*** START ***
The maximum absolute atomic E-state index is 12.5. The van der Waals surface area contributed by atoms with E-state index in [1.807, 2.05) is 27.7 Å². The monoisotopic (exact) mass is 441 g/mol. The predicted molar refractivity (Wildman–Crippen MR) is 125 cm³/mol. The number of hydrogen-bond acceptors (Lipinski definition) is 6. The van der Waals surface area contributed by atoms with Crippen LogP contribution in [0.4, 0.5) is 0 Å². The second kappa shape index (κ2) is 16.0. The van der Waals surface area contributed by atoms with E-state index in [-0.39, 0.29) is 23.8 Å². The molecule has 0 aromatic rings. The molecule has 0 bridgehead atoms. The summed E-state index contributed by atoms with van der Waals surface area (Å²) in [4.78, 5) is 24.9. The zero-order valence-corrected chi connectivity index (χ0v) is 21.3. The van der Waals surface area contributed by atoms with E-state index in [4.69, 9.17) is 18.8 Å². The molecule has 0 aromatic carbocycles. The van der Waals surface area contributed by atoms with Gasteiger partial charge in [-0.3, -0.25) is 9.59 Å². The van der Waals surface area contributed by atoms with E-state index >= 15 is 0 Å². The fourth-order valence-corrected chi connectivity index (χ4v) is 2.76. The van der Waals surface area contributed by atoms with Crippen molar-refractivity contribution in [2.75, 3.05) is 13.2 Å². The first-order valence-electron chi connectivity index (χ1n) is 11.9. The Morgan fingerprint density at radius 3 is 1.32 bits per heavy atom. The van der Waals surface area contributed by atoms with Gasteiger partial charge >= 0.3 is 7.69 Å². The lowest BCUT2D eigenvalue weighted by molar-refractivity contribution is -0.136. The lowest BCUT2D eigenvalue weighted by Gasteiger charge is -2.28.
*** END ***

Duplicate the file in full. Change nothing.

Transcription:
The maximum absolute atomic E-state index is 12.5. The van der Waals surface area contributed by atoms with E-state index in [1.807, 2.05) is 27.7 Å². The monoisotopic (exact) mass is 441 g/mol. The predicted molar refractivity (Wildman–Crippen MR) is 125 cm³/mol. The number of hydrogen-bond acceptors (Lipinski definition) is 6. The van der Waals surface area contributed by atoms with Crippen LogP contribution in [0.4, 0.5) is 0 Å². The second kappa shape index (κ2) is 16.0. The van der Waals surface area contributed by atoms with E-state index in [-0.39, 0.29) is 23.8 Å². The molecule has 0 aromatic rings. The molecule has 0 bridgehead atoms. The summed E-state index contributed by atoms with van der Waals surface area (Å²) in [4.78, 5) is 24.9. The zero-order valence-corrected chi connectivity index (χ0v) is 21.3. The van der Waals surface area contributed by atoms with E-state index in [4.69, 9.17) is 18.8 Å². The molecule has 0 aromatic carbocycles. The van der Waals surface area contributed by atoms with Gasteiger partial charge in [-0.3, -0.25) is 9.59 Å². The van der Waals surface area contributed by atoms with E-state index >= 15 is 0 Å². The fourth-order valence-corrected chi connectivity index (χ4v) is 2.76. The van der Waals surface area contributed by atoms with Crippen molar-refractivity contribution in [2.75, 3.05) is 13.2 Å². The first-order valence-electron chi connectivity index (χ1n) is 11.9. The Morgan fingerprint density at radius 3 is 1.32 bits per heavy atom. The van der Waals surface area contributed by atoms with Gasteiger partial charge >= 0.3 is 7.69 Å². The lowest BCUT2D eigenvalue weighted by molar-refractivity contribution is -0.136. The lowest BCUT2D eigenvalue weighted by Gasteiger charge is -2.28.